Aces on Bridge — Daily Columns

The Aces on Bridge: Monday, July 2nd, 2012

Nothing to breathe but air,
Quick as a flash ’tis gone;
Nowhere to fall but off,
Nowhere to stand but on!

Benjamin King

East North
East-West ♠ 9 5
 A 10 9 8 7 3
 10 7 4
♣ 8 7
West East
♠ Q 10 8 4
 J 6
 J 8
♣ Q 9 4 3 2
♠ A 7 6 3
 K Q 4 2
 6 3
♣ A J 6
♠ K J 2
 A K Q 9 5 2
♣ K 10 5
South West North East
1 Pass 1 Pass
3 NT All pass    


The European Championships, which take place every year, just wrapped up last week in Dublin. The championships run on an alternate-year cycle, and the events that have just finished decided who will get to represent Europe in next year's world championships. However, last year's events were open to everyone, and players from all over the world participated.

England’s Gunnar Hallberg is a Swedish expatriate who has won two world titles since moving 20 years or so ago. He participated in the senior events with a Swedish partner of his from a few decades ago, Hans Gothe, and was full of praise for the defense his partner had encountered in today’s deal.

Against Gothe’s contract of three no-trump Wlodzimierz Ilnicki led the club three, and his partner Stefan Cabaj smoothly inserted the jack.

When Gothe took the trick, the contract could no longer be made. Declarer had six diamonds, one club and one heart, but when South crossed to the diamond 10 to lead a spade toward his king, Cabaj went up with the ace and ran the club suit.

In the other room three no-trump made nine tricks on a spade lead. But note that if East wins the club ace at the first trick and continues with the jack, declarer can duck and needs simply to guess the spades to make his game.

Of course, in a perfect world South would have ducked the club jack at the first trick –far easier with all four hands on view!

Your LHO might have jumped to slam with a void, figuring Blackwood would not help. or he may simply be gambling, not wanting to give anything away to the opening leader. Either way, a small-diamond lead looks right. When in doubt, go active against small slams.


♠ 9 7 4
 8 3
 K J 8 5 2
♣ J 7 2
South West North East
Pass 2♣ Pass 2
Pass 6 All pass  

For details of Bobby Wolff’s autobiography, The Lone Wolff, contact If you would like to contact Bobby Wolff, please leave a comment at this blog. Reproduced with permission of United Feature Syndicate, Inc., Copyright 2012. If you are interested in reprinting The Aces on Bridge column, contact


jim2July 16th, 2012 at 12:30 pm

Cabaj seems to have gambled that South did not have a solid seven-card diamond suit and … almost … lost the bet!

On the lead quiz, the Theory of Card Migration suggests that if I led a small diamond, the E-W handsd would be:




GalJuly 16th, 2012 at 3:32 pm

“But note that if East wins the club ace at the first trick and continues with the jack, declarer can duck and needs simply to guess the spades to make his game.”
Or note that the defence can switch to hearts after two rounds of clubs and no spade guess saves declarer. Looks normal for west to overtake the club jack and play a heart. Declarer’s singleton heart is probably no surprise.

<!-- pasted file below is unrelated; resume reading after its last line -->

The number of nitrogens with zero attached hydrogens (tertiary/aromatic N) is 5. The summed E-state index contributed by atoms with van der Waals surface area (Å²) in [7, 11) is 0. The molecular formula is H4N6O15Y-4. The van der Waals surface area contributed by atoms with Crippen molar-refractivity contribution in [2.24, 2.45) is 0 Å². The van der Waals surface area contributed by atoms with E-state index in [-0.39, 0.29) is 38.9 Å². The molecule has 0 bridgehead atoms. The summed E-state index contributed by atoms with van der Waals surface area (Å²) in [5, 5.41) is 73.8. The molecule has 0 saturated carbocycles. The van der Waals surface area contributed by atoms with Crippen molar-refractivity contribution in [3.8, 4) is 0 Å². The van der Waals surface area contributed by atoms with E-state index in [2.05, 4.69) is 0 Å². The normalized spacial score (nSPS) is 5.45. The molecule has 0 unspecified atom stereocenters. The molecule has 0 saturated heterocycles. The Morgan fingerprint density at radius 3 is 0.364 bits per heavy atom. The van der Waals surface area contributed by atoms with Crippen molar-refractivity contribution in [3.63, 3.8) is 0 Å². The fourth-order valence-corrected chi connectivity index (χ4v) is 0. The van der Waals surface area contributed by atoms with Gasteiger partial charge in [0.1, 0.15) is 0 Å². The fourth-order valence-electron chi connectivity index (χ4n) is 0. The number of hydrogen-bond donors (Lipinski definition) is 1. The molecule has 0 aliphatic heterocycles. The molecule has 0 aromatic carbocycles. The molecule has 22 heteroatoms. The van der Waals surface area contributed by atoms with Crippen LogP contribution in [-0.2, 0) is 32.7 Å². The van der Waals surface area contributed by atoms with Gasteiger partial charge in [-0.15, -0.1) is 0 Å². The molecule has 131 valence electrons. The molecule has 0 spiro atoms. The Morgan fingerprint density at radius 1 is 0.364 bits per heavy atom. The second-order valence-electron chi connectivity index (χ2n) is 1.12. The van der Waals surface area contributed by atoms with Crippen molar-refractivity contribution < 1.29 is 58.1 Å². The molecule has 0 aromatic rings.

bobby wolffJuly 16th, 2012 at 3:58 pm

Hi Jim2,

Yes, but look at it this way: Against that slam, TTOCM only cost one trick.

Without trying to be funny, sometimes just jumping to slam, without giving one’s hand away in the bidding (subject to opponent’s dogs who sometimes bark and sometimes timely do not bark) gets the job done and the slam made. At least up to now, and as far as I know, no duck comes down from the ceiling, warning opening leaders to be on their toes and not make a mistake.

One day your ship will come in and all your future opening leads will get golden results. However, having said that, be prepared to look around and plan on seeing a number of harps, clouds and beautiful scenery.

bobby wolffJuly 16th, 2012 at 4:07 pm


Bingo, you certainly suggested the right defense and particularly so when West (opening leader), follows to your Jack of clubs by either overtaking (recommended and of course a switch to the jack of hearts) or even playing his now 5th best club (declarer would probably have covered the jack of clubs with the queen if he had that card instead of the king).

Thanks for your excellent and complete analysis.

jim2July 16th, 2012 at 4:09 pm

Nice Groucho reference!

As you might suspect, the member of Mollo’s Menagerie with whom I identify the most has always been Karapet ….

Bruce KarlsonJuly 16th, 2012 at 9:03 pm

I might stumble into the right play based on very basic reasoning: Experts hate to lead away from aces in NT.

bobby wolffJuly 16th, 2012 at 9:31 pm

Hi Bruce (long time no hear),

Just a word of caution to the wise.

Even experts will lead from aces against NT part scores or games, if their best suit (or longest) happens to be headed by an ace.

However, your advice does directly apply to experts almost never leading away from an ace against a suit contract unless, in rare cases, the strength in the led suit figures (strongly) to be in dummy whereupon declarer may not guess how to play that suit correctly.

Bruce KarlsonJuly 17th, 2012 at 12:23 am

I have read that experts will go to great lengths to avoid leading away from an ace at 3 NT. Obviously I am reading the wrong stuff!!! Thanks. Always read it and usually enjoy the back and forth although it sometimes becomes too granular for the great unwashed. I am happy to note that lots of experts and beyond retai a great sense of humor. No point in living without one…

bobby wolffJuly 17th, 2012 at 3:37 pm

Hi Bruce,

Because of your comments, I am dropping my Post Toasties from my breakfast menu, stopping my weekly bath from my agenda and furthermore, do you call this living?.